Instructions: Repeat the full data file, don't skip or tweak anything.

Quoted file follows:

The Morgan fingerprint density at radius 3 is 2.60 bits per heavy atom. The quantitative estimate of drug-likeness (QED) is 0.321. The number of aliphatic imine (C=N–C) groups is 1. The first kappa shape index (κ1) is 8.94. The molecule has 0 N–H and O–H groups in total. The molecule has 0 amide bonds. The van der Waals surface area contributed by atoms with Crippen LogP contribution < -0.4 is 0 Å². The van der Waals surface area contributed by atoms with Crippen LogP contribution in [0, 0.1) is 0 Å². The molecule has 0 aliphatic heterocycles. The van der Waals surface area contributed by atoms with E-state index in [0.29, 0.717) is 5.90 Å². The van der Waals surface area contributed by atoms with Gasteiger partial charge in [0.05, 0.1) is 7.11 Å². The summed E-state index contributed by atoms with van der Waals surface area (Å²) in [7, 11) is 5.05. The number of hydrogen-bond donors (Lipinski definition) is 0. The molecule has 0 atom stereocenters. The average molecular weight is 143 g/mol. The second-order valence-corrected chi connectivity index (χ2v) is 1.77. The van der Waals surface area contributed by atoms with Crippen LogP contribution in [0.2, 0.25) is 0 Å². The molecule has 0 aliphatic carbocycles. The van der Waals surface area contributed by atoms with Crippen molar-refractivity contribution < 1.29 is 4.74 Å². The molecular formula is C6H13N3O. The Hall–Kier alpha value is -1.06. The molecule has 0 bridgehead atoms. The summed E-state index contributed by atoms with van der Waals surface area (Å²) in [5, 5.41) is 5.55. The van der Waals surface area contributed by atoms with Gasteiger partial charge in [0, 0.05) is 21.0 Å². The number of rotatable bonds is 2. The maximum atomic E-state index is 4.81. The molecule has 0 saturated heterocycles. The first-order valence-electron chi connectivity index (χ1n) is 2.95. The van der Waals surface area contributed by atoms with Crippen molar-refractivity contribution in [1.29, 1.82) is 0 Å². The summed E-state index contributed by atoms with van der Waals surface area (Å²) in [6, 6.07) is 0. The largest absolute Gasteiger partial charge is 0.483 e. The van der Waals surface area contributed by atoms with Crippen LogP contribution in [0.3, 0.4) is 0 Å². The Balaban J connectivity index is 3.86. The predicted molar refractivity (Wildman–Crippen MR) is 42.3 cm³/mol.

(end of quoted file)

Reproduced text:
The Morgan fingerprint density at radius 3 is 2.60 bits per heavy atom. The quantitative estimate of drug-likeness (QED) is 0.321. The number of aliphatic imine (C=N–C) groups is 1. The first kappa shape index (κ1) is 8.94. The molecule has 0 N–H and O–H groups in total. The molecule has 0 amide bonds. The van der Waals surface area contributed by atoms with Crippen LogP contribution < -0.4 is 0 Å². The van der Waals surface area contributed by atoms with Crippen LogP contribution in [0, 0.1) is 0 Å². The molecule has 0 aliphatic heterocycles. The van der Waals surface area contributed by atoms with E-state index in [0.29, 0.717) is 5.90 Å². The van der Waals surface area contributed by atoms with Gasteiger partial charge in [0.05, 0.1) is 7.11 Å². The summed E-state index contributed by atoms with van der Waals surface area (Å²) in [7, 11) is 5.05. The number of hydrogen-bond donors (Lipinski definition) is 0. The molecule has 0 atom stereocenters. The average molecular weight is 143 g/mol. The second-order valence-corrected chi connectivity index (χ2v) is 1.77. The van der Waals surface area contributed by atoms with Crippen LogP contribution in [0.2, 0.25) is 0 Å². The molecule has 0 aliphatic carbocycles. The van der Waals surface area contributed by atoms with Crippen molar-refractivity contribution < 1.29 is 4.74 Å². The molecular formula is C6H13N3O. The Hall–Kier alpha value is -1.06. The molecule has 0 bridgehead atoms. The summed E-state index contributed by atoms with van der Waals surface area (Å²) in [5, 5.41) is 5.55. The van der Waals surface area contributed by atoms with Gasteiger partial charge in [0, 0.05) is 21.0 Å². The number of rotatable bonds is 2. The maximum atomic E-state index is 4.81. The molecule has 0 saturated heterocycles. The first-order valence-electron chi connectivity index (χ1n) is 2.95. The van der Waals surface area contributed by atoms with Crippen molar-refractivity contribution in [1.29, 1.82) is 0 Å². The summed E-state index contributed by atoms with van der Waals surface area (Å²) in [6, 6.07) is 0. The largest absolute Gasteiger partial charge is 0.483 e. The van der Waals surface area contributed by atoms with Crippen LogP contribution in [0.3, 0.4) is 0 Å². The Balaban J connectivity index is 3.86. The predicted molar refractivity (Wildman–Crippen MR) is 42.3 cm³/mol.